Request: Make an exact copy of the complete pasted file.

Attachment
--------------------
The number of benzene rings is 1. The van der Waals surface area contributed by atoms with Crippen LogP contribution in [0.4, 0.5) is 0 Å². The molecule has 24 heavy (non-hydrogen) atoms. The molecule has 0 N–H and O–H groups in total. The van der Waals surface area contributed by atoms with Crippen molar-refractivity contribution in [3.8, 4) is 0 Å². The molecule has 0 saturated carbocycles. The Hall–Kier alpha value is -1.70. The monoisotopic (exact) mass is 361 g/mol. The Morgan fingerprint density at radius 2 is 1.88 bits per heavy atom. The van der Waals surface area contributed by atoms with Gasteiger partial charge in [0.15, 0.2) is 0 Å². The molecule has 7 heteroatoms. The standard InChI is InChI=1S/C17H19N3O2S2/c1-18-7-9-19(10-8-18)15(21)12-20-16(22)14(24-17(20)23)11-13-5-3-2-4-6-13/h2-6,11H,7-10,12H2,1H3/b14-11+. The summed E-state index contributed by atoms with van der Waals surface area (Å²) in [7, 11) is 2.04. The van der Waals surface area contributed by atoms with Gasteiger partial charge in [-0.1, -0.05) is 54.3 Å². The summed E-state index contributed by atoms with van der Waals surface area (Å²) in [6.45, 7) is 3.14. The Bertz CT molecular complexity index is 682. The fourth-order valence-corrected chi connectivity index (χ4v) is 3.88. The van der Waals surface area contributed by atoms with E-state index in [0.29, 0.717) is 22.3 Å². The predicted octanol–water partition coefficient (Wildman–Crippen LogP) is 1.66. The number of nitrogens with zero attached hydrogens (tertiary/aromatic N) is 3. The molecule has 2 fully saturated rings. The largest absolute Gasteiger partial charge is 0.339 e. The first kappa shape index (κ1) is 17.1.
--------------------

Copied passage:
The number of benzene rings is 1. The van der Waals surface area contributed by atoms with Crippen LogP contribution in [0.4, 0.5) is 0 Å². The molecule has 24 heavy (non-hydrogen) atoms. The molecule has 0 N–H and O–H groups in total. The van der Waals surface area contributed by atoms with Crippen molar-refractivity contribution in [3.8, 4) is 0 Å². The molecule has 0 saturated carbocycles. The Hall–Kier alpha value is -1.70. The monoisotopic (exact) mass is 361 g/mol. The Morgan fingerprint density at radius 2 is 1.88 bits per heavy atom. The van der Waals surface area contributed by atoms with Gasteiger partial charge in [0.15, 0.2) is 0 Å². The molecule has 7 heteroatoms. The standard InChI is InChI=1S/C17H19N3O2S2/c1-18-7-9-19(10-8-18)15(21)12-20-16(22)14(24-17(20)23)11-13-5-3-2-4-6-13/h2-6,11H,7-10,12H2,1H3/b14-11+. The summed E-state index contributed by atoms with van der Waals surface area (Å²) in [7, 11) is 2.04. The van der Waals surface area contributed by atoms with Gasteiger partial charge in [-0.1, -0.05) is 54.3 Å². The summed E-state index contributed by atoms with van der Waals surface area (Å²) in [6.45, 7) is 3.14. The Bertz CT molecular complexity index is 682. The fourth-order valence-corrected chi connectivity index (χ4v) is 3.88. The van der Waals surface area contributed by atoms with E-state index in [0.29, 0.717) is 22.3 Å². The predicted octanol–water partition coefficient (Wildman–Crippen LogP) is 1.66. The number of nitrogens with zero attached hydrogens (tertiary/aromatic N) is 3. The molecule has 2 fully saturated rings. The largest absolute Gasteiger partial charge is 0.339 e. The first kappa shape index (κ1) is 17.1.